Because globalism at the core is a power concept, bearing within it asymmetrical power relations, there is no guarantee of benefit for all. Processes of globalisation value profit above people, promote economic inequality and deny our innate relatedness. It brings a relativistic homogeneity. Kalu suggests that ‘the question should be posed within a new discourse designed to explore the interior dynamics and process of culture contacts in contexts of asymmetrical power relation’ (2008a:9). Universal theological knowledge and educational systems from the West have ‘embrace the entirety of humanity’ but ‘in relative, and sometimes absolute, ignorance of the majority of humankind’– that is, those living in non-Western cultures (Chakrabarty 2000:29 quoted in Kang 2014:1). There is the idea that ‘Western theology is normative and represents the “universal,” while other theologies – African, liberation, Asian, black, feminist, are local or contextual, perspectival and limited’ (Rajashekar 2015:1). It is important to challenge universal claims and the undermining of particular identities as the power relationship in the globalisation discourse, even though it allows participation, is not even. Kang affirms (2014):

It is not, therefore, surprising to see that most resources for theological education – institutional, financial, and human – with enormous means to research, archive, and disseminate knowledge, have resided in the global North, while the dire need for theological educational infrastructures and resources has drastically grown in the global South. (p. 1)

A reason for this continued dominance, Hanciles suggests, could be that ‘Africa’s emergence as a major centre of world Christianity is hostage to its marginalisation in the new world order – academic marginalisation being a corollary of economic insignificance’ (2008:79). Bediako (2000) explains that, even before the period of colonial expansion and missionary engagement, the identity of the African was seen as that of a slave and theories of racial hierarchy relegated the African to the bottom of the scale. As it emerged in the post-missionary context of African Christianity in the late 1950s and 1960s, the question of identity entailed confronting not only the problem of ‘old’ and ‘new’ in the African religious consciousness but also how it could become integrated in a unified vision of what it meant to be Christian and African (Hastings 1979). Education was the strongest instrument employed in the missionary enterprise to domesticate or indigenise Christianity, as Antonio maintains (2006):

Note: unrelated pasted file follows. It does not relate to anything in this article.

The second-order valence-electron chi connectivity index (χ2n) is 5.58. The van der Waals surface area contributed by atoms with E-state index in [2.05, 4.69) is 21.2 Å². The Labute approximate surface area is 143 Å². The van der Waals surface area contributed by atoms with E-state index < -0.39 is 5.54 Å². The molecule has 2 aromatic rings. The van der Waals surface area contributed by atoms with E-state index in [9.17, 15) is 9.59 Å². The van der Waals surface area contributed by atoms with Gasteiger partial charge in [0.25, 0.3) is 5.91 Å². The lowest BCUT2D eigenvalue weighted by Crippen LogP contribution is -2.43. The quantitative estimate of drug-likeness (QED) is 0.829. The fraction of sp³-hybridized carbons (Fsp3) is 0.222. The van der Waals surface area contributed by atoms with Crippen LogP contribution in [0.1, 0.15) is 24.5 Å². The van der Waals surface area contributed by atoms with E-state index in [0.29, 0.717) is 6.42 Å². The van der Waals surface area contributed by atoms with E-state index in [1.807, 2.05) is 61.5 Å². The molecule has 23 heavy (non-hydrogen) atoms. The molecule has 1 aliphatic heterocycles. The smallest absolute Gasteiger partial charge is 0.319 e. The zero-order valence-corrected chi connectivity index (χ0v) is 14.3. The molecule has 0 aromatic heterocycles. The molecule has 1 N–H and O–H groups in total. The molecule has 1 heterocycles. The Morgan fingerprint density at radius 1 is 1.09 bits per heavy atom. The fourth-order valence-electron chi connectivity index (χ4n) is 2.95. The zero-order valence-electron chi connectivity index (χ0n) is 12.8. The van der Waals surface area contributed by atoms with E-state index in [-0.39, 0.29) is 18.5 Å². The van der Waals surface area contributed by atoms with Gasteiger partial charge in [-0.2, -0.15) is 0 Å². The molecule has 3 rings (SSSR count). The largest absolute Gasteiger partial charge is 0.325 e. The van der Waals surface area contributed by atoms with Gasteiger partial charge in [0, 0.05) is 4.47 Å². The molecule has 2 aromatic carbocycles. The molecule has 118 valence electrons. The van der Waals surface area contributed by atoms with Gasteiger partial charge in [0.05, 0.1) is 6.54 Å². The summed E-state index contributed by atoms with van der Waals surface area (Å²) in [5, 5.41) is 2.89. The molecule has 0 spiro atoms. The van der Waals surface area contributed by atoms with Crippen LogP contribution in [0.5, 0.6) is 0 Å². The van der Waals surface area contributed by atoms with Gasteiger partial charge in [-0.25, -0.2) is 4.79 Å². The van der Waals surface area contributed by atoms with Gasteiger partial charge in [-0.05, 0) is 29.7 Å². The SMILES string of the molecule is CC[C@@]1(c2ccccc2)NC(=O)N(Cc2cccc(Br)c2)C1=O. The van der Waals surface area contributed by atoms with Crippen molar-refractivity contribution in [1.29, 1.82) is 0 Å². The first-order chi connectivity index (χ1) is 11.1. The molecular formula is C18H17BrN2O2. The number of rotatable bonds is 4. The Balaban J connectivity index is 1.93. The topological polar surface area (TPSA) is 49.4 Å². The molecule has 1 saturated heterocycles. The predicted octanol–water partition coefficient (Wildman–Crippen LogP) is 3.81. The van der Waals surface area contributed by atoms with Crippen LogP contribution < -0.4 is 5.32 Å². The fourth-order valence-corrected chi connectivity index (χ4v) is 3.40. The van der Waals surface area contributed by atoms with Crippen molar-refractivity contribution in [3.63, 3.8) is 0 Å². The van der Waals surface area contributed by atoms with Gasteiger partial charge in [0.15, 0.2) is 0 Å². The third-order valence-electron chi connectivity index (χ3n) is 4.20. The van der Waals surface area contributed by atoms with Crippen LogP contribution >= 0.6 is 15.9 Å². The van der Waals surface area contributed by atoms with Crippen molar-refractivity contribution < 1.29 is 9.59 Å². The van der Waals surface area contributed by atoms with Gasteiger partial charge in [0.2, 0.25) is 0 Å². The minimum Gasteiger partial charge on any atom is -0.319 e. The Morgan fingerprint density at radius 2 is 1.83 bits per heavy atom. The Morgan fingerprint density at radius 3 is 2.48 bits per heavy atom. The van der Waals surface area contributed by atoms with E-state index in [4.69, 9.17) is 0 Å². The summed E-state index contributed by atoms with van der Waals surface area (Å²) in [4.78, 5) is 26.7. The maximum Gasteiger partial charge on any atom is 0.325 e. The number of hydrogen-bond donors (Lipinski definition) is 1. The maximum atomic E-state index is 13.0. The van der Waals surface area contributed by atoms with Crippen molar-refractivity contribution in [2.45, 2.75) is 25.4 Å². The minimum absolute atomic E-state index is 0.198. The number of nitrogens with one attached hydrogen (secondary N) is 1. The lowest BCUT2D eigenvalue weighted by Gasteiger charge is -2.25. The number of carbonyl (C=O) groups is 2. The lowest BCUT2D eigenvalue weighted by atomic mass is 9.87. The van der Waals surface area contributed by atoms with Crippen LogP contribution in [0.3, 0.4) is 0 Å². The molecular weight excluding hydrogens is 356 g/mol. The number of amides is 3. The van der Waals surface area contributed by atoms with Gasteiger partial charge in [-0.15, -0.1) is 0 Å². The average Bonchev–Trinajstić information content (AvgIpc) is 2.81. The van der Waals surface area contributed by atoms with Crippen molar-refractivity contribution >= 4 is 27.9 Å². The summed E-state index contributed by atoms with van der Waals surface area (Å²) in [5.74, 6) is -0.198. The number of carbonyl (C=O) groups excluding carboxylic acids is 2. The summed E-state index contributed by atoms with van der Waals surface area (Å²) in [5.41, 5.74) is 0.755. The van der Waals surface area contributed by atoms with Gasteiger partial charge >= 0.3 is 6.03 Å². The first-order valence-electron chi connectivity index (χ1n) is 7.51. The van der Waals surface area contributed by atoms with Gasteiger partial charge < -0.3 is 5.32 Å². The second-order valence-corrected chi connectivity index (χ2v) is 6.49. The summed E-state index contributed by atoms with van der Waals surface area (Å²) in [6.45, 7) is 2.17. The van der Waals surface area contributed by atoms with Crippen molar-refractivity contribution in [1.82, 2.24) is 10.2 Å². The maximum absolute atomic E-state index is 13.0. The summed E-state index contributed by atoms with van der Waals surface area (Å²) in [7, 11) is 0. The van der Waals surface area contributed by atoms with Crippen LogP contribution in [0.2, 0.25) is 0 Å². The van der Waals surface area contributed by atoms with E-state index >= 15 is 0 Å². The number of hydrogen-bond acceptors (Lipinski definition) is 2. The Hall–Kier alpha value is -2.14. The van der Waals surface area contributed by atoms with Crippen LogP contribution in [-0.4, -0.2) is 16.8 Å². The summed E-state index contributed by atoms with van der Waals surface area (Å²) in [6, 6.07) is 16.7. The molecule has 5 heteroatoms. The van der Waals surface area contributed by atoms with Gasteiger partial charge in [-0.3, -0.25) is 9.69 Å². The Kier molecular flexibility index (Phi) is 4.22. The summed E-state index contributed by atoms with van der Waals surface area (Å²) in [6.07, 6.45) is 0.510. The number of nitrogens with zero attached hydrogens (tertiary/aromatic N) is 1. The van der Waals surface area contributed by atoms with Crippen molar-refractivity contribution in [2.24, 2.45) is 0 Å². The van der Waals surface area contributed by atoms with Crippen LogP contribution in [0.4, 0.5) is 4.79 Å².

… why education was such a critical site of contestation during and after colonial rule: it is within education that categories of thought were formally defined and the conditions for the articulation of colonised subjects were laid down and strategies for colonised minds were deployed. (p. 19)

Bediako (1995:15) asserts, ‘The issue of identity lies at the heart of the processes by which the Christian theological enterprise is carried forward’.

In the words of Priscilla Weeks (1990:236), Africa’s structures of academic dependency are ‘dependent on the control by the Western academy of scholarly journals and organisations through which the bulk of information is disseminated’ and ‘the disproportionate amount of research and development controlled by the core (i.e. Western) institutions’. Rajashekar states that ‘the dominance of Western scholarship in theological literature tends to skew an authentic global engagement’ (2015:6). What we find is that ‘globalisation engenders new forms of hegemonic relationships that build on old structures of dominance’ (Hanciles 2008:80) and is an extension of the colonial project. Justin Ukpong (2002) states: